BOGOTA – The majority of roses to be gifted on Valentine’s Day across the world, particularly in the United States, may have come from Colombia that has shipped a whopping 600 million flowers on the annual high-point of floral exports this year.
According to the Ministry of Commerce, Industry, and Tourism, flowers make 9.6 percent of the export of non-energy products, making it one of the most significant sectors for the South American nation’s economy.
During the Valentine’s Day season or the first two weeks of February, more than 114 flights fly from the El Dorado airport of Bogota, carried 12,000 tons of flowers to the US.
The Association of Colombian Flower Exporters (Asocoflores) logistic head, Carolina Pantoja, told EFE that the Colombian flowers are shipped to “more than 100 countries.”
“It is all possible because of a large logistical operation that allows us to export flowers,” she said.
According to the association, the floriculture sector creates 130,000 formal jobs and benefits over 600,000 people with work opportunities.
It takes some 15 to 19 hours from the time flowers are picked from farms, mainly located in Sabana de Bogota, to reach distributors in the US, Pantoja added.
General director for Avianca Cargo Kurt Schosinsky told EFE that when the flowers reach the airport, more than 1,300 people are involved in the logistic process and take care of checks, selection, and loading of flowers in the planes.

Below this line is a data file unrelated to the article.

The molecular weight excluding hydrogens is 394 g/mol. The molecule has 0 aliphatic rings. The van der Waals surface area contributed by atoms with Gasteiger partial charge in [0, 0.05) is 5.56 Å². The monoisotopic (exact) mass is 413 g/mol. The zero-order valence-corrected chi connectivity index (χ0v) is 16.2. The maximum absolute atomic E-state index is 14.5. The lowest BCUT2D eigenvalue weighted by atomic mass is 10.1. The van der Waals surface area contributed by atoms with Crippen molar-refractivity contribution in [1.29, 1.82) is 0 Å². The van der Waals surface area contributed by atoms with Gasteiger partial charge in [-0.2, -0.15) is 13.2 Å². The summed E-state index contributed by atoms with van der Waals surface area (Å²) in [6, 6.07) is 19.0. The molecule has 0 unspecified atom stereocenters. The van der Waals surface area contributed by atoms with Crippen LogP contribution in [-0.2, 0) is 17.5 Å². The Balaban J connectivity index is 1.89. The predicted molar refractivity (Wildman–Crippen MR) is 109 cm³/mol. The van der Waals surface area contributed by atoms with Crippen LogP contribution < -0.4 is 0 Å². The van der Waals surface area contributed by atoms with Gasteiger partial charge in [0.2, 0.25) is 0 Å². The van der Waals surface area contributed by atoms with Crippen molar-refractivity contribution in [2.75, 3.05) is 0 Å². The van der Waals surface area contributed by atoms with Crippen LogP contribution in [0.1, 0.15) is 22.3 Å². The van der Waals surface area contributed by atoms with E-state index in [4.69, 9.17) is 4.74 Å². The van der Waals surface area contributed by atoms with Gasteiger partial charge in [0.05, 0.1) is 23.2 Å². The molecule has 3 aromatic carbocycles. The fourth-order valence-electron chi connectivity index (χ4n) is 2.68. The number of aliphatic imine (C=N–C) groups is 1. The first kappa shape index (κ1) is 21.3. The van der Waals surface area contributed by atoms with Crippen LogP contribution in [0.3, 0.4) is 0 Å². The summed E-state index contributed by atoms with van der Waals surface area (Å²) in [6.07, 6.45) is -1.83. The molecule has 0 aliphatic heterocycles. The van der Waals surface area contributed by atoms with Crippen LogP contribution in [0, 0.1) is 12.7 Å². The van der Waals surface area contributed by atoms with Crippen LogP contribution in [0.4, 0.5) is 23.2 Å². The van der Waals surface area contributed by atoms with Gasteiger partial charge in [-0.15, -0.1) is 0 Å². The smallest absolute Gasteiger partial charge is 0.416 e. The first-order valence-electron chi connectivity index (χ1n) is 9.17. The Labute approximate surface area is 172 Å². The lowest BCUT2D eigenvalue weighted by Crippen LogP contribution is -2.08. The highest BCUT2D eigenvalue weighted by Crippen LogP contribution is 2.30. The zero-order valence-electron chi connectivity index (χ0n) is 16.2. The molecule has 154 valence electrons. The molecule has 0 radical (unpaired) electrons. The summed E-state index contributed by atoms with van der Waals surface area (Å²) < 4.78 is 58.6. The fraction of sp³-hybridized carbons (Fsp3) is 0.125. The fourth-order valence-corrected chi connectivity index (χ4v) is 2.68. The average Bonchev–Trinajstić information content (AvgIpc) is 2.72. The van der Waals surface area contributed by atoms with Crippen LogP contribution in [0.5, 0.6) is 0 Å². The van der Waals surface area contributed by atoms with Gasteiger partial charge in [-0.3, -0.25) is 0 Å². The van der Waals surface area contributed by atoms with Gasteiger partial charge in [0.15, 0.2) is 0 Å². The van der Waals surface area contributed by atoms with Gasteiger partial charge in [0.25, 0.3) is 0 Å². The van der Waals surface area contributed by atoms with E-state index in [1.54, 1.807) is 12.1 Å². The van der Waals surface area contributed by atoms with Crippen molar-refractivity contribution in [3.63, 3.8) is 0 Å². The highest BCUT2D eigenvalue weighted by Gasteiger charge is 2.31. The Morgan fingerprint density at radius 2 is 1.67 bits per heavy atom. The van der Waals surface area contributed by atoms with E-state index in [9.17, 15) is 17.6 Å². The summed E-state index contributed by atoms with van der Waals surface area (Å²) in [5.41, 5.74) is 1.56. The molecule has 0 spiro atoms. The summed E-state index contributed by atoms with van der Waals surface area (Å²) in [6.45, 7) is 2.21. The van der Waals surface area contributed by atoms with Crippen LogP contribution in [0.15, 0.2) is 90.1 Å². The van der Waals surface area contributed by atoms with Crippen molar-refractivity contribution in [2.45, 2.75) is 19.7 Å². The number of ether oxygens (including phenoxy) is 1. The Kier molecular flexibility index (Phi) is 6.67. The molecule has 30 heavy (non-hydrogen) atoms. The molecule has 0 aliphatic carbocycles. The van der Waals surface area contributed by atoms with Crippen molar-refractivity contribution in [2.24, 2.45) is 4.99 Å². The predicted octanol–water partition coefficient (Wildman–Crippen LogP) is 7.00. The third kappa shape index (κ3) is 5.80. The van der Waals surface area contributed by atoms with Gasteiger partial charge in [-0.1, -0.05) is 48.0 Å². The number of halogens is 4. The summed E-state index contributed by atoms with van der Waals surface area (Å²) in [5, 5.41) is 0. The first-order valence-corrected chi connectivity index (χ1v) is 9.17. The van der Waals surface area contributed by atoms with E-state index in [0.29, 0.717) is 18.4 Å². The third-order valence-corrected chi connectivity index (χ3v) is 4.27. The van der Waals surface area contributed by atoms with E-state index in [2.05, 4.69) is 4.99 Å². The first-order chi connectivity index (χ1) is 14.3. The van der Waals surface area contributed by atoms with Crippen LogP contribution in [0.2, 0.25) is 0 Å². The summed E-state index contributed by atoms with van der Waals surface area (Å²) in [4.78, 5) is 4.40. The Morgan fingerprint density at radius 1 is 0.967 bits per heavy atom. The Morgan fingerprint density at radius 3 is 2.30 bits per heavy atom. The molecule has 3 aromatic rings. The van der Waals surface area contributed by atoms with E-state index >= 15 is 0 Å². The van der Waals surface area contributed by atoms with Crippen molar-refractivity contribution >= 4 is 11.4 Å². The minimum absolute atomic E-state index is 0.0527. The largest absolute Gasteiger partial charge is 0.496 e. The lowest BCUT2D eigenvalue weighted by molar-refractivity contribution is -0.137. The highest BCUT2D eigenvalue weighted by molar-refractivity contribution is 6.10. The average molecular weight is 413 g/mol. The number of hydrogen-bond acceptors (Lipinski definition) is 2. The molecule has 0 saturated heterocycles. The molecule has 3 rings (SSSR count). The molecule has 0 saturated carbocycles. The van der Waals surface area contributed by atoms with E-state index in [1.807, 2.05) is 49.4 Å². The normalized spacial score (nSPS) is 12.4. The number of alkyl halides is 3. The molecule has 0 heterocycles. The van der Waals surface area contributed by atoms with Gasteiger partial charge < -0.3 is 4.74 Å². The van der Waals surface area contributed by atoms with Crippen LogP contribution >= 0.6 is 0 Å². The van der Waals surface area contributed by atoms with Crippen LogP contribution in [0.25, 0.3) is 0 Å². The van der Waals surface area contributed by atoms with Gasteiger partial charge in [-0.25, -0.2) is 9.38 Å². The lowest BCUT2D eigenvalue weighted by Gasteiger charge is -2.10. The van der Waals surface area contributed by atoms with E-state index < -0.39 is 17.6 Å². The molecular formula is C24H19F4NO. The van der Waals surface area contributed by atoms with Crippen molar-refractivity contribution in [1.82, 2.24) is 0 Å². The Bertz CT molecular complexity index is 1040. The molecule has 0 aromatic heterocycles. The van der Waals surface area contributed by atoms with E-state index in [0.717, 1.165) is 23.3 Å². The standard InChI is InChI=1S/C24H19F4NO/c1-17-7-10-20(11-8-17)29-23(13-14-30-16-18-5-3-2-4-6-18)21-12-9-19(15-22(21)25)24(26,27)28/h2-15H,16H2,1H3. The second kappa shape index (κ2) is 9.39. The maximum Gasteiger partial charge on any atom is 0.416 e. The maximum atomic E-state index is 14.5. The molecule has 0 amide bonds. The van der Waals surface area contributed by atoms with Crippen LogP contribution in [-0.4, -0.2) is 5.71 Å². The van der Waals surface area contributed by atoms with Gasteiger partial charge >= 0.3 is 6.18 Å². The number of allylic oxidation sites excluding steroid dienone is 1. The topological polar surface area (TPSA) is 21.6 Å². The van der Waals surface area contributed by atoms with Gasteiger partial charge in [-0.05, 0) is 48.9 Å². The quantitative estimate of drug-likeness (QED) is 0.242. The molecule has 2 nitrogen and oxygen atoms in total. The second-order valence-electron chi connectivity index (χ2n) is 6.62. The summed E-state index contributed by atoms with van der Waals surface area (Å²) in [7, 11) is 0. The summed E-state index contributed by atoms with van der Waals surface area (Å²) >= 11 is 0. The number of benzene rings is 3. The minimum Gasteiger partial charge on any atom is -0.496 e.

Climatic, biological and logistics factors create some problems as nights and unusually cold early mornings affect their stems and petals.
“Florists have an information and contingency system that allows them to react properly (in case of) temperature problems,” Pantoja told EFE.
She said small insects that stick to the flowers, take their pollen and deform them are some of the issues that they face.
After passing through the biological control measure, the flowers are handed over to the airlines responsible for transporting them.
They work jointly with police to avoid any illegal substance finding its way through the cargo.
“Earlier, we faced problems in the logistical chain because there were people who wanted to take advantage of the cargo volume during this time and would try to hide drugs in the boxes or flowers,” colonel Ricardo Sanchez, head of anti-narcotics police, told EFE.
“These days, with the help of scanning and anti-narcotics canine teams, we have been able to ensure that such incidents don’t take place.”
For Augusto Solano, President of Asocolflores, it is important to “innovate and have newer varieties that could be attractive at the market as well as logistic level.”
Agriculture Minister Andres Valencia said the Colombian government had come up with “Plan 2030” to improve the sector.
“The idea is to encourage research on market studies and develop promotional and marketing activities,” Valencia said.